So last week, the other Colchester Trainees and I had acting training. No, seriously.
I’m sure you’ve all been to a museum, or some such cultural site and seen people dressed as historical figures, acting like historical figures do. Those people are called interpreters and the training we had this week was on ‘live interpretation’. Basically, how to embody the mannerisms of a person from history, without it being embarrassingly cringe-worthy. (The photo above was taken when Boudica, aka the excellent Olivia Armstrong, came to Colchester Castle in February.)
I’ve done some acting in the past, but I lack one key skill that makes a passable actor great – I can’t do accents. Have you ever heard someone attempt Shakespeare with a mild Essex accent? Trust me, you don’t want to. So I was both dreading and excited for the training (who knows, maybe I’m a budding actor in-the-making?)
This session – one of three that we will be having over the coming months – involved plenty of warm-up exercises and activities. This was to make people feel comfortable with acting who have not acted much in the past, if at all. After much gurning and humming, the trainer (the incredibly talented Andrew Ashmore) deemed us sufficiently warmed up to begin discussing what makes a good interpreter.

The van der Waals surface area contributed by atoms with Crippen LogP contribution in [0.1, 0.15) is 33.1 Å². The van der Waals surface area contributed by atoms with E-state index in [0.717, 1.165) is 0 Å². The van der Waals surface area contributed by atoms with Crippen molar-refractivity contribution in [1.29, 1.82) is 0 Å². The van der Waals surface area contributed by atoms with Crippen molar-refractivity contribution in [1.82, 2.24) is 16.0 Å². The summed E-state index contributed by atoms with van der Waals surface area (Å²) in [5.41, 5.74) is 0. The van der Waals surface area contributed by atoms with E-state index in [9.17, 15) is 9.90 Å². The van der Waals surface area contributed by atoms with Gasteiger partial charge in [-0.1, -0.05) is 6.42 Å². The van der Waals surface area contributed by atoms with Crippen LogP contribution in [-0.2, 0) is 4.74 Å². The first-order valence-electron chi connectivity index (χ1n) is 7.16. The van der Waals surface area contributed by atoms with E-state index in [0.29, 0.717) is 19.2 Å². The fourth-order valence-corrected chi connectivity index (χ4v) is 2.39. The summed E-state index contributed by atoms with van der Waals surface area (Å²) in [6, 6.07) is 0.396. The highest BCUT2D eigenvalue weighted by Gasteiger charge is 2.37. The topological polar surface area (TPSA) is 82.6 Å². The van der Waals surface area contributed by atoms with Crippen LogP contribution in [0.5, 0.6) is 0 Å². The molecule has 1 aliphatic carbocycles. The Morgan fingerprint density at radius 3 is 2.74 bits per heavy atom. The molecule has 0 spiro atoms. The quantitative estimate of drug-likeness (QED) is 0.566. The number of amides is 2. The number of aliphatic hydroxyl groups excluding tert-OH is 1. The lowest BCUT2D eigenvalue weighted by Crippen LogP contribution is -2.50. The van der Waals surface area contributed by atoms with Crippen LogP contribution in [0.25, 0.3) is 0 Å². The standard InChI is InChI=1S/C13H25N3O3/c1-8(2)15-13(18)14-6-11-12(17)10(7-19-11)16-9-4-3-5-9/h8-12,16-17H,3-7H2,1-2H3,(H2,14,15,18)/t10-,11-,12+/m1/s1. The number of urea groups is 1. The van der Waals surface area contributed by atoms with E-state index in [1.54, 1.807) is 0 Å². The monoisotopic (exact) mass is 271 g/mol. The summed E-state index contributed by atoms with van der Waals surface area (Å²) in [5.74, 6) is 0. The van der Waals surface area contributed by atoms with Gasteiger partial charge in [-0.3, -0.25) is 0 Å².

Suffice to say, what makes a good interpreter is not acting merit. It is passion, research, enthusiasm and a whole host of other qualities. Andrew told us that many of the interpreters he has worked with, and continues to work with, were teachers or academics who channel their love of history into the characters they portray.
Have I found my new calling? It’s too early to say. You’ll have to wait for the next training session, and my next post, to find out!